Next thing I knew, I was the butt of jokes and laughter around the arena and beyond. My clumsiness, my ‘sack-o-potato’ riding style, my inability to control the horse, my scaredy-cat facial contortions and habit of veering away from the smallest of obstacles, trotting poles no less, kept the bystanders, onlookers and other parents in sniggers and stitches for months. No doubt about it, I was good value for money when it came to laughing stock.
Until I learned how to be the boss and to show the horse that I was in charge.
Be the boss
‘Who is the boss, you or the horse?’
Freddie, our instructor was merciless with this question. He would drill it over and over. Again and again.
‘Who is the boss? Be the boss! Show the horse who is boss!’
Don’t get me wrong. This was not about being cruel. This was about being in control. A firm, gentle grip on the reigns, sitting squarely in the saddle and knowing how to guide the horse with your body.
Eventually I learned how to take charge, be in control and show the horse I was the boss. I kept my eye on where I wanted to go instead of the ground in front of me and as if by magic, the horse went where I wanted it to go. I learned to confidently steer the horse towards and over those trotting poles, like I had been born doing it. I could trot elegantly, canter, take a three foot high jump in my stride; lifting myself out of the saddle and giving enough reign as I leaned into the jump with the horse, cleared it, then smoothly coming back down in the saddle again. No more sack-o-potato riding for me. I had learned enough of the ropes so the horse did not control me, I controlled him. I was the boss.
Let’s face it. I was never going to be the next Olympic rider or even get first place in the local showjumping events. That was not the point. I was doing something with my children. Much more important. I was also learning to do something that scared me and I did it to a sufficient standard that I could enter friendly competitions and enjoy going out for a hack with our riding group.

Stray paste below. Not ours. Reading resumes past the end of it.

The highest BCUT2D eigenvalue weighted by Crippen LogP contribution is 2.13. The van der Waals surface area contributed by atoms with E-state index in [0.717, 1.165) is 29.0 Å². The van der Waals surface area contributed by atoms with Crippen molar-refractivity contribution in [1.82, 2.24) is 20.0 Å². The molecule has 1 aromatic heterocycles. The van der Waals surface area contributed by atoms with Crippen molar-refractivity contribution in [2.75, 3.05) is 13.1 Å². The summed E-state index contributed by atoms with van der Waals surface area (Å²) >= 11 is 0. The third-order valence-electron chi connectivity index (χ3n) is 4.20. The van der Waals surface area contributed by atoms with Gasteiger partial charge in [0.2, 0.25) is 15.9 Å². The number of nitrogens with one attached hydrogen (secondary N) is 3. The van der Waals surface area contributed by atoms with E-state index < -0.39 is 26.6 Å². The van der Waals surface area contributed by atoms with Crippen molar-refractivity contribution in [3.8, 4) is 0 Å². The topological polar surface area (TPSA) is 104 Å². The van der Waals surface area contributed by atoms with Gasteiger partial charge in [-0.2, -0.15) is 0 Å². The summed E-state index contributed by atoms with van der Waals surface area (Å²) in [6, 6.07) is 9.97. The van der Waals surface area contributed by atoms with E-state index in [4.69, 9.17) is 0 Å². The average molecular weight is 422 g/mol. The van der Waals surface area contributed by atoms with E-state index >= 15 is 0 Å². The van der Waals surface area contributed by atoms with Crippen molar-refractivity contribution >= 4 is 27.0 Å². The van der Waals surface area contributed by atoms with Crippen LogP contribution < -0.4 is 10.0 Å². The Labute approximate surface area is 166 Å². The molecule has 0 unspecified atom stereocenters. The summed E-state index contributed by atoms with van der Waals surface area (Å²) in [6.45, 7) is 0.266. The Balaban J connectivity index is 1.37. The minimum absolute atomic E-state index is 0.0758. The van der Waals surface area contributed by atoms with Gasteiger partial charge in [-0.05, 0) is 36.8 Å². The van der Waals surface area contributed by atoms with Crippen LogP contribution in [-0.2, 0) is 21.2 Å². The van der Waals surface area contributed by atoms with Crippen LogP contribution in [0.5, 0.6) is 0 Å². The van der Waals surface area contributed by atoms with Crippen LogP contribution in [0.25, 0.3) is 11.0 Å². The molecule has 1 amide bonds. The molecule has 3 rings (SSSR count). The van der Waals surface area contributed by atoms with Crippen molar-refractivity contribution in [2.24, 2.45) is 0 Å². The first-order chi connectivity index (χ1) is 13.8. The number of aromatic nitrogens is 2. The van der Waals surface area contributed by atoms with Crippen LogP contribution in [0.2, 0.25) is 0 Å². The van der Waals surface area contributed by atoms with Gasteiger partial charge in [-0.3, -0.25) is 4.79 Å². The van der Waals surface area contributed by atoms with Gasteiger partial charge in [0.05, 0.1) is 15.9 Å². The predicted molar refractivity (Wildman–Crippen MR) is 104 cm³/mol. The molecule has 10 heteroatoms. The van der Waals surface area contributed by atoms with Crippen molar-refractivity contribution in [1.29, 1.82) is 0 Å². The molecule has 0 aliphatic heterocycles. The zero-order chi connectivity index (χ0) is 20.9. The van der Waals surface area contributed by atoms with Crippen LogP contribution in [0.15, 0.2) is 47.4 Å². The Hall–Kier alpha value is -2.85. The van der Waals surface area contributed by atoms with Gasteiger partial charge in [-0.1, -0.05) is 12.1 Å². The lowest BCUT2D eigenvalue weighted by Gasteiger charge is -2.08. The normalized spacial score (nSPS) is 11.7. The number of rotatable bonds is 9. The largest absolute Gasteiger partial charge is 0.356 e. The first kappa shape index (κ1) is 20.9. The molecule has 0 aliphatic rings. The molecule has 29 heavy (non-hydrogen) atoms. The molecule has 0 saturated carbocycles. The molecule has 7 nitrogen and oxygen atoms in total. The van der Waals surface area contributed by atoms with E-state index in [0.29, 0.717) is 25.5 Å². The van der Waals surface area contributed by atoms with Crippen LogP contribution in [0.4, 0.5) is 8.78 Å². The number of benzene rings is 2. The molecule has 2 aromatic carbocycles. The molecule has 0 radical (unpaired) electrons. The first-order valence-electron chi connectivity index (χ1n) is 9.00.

A Lesson from Science
There was another time when I ‘got there in the end.’
Back in the day before God was a lad, as my coach would say, I sat in the science class listening to the teacher talking about things I had not the faintest idea about. Lesson after lesson Mr Theunissen did his best to explain the world according to science for 13-year olds. It made no sense.
Then one day he asked a question and suddenly the world opened up. I realised I knew the answer!
It was a revelation! Ever since then, whenever I am in a new learning situation and get stuck on ‘I will never get this; I will never be able to do it’, that memory floats up and reminds me of that time when I had no clue for so long and then suddenly, boom! I got it. It has saved my sanity in more ways than I care to remember.
So why am I telling you these stories?
Because it seems to be a theme around me these days among my clients, colleagues and family.
- ‘I am stuck, Riana, I am doing all the right things and nothing is happening.’
- ‘I don’t get it, Riana. I am reading the books, doing the courses. It does not make sense, I don’t know where to start.’
- ‘Life got in the way, Riana. I had to [ fill in the blank ], so I did not have time to all I wanted to in my business.’
- ‘I know what to do. I just don’t do it. My head is all over the place.’
Have faith. Be patient. Seeds take time to germinate, push through the soil and grow, under the right conditions.
You don’t birth a fully grown human being. Likewise, whatever you are bringing into the world, it needs time to put its roots down, grow legs, prepare and lay a foundation. To quote an old proverb, ‘Rome was not built in a day.’
It was however, built brick by brick. So do your thing, lay your bricks, go at it bit by bit, even if it is baby step by baby step. Focus on what you can do. Then do it. What you focus on expands. Persevere and sooner or later, you will have published your book, built your team, set up your business, landed that contract, got the new job – in short, manifested that thing you desire.
The beauty of it is that you don’t have to do it on your own. Get help. Find a coach, a mentor, someone who has been there and done it. Someone with whom you can be open, frank and vulnerable. Someone who can hold the space for you while you sort out the muddle in your head. I would be honoured to help you with that. Two heads work so much better than one.
Get in touch and if I’m not the one, I know several people who may just fit the bill.
Photo Credit: That’s my daughter on Prince, one of her favourite horses.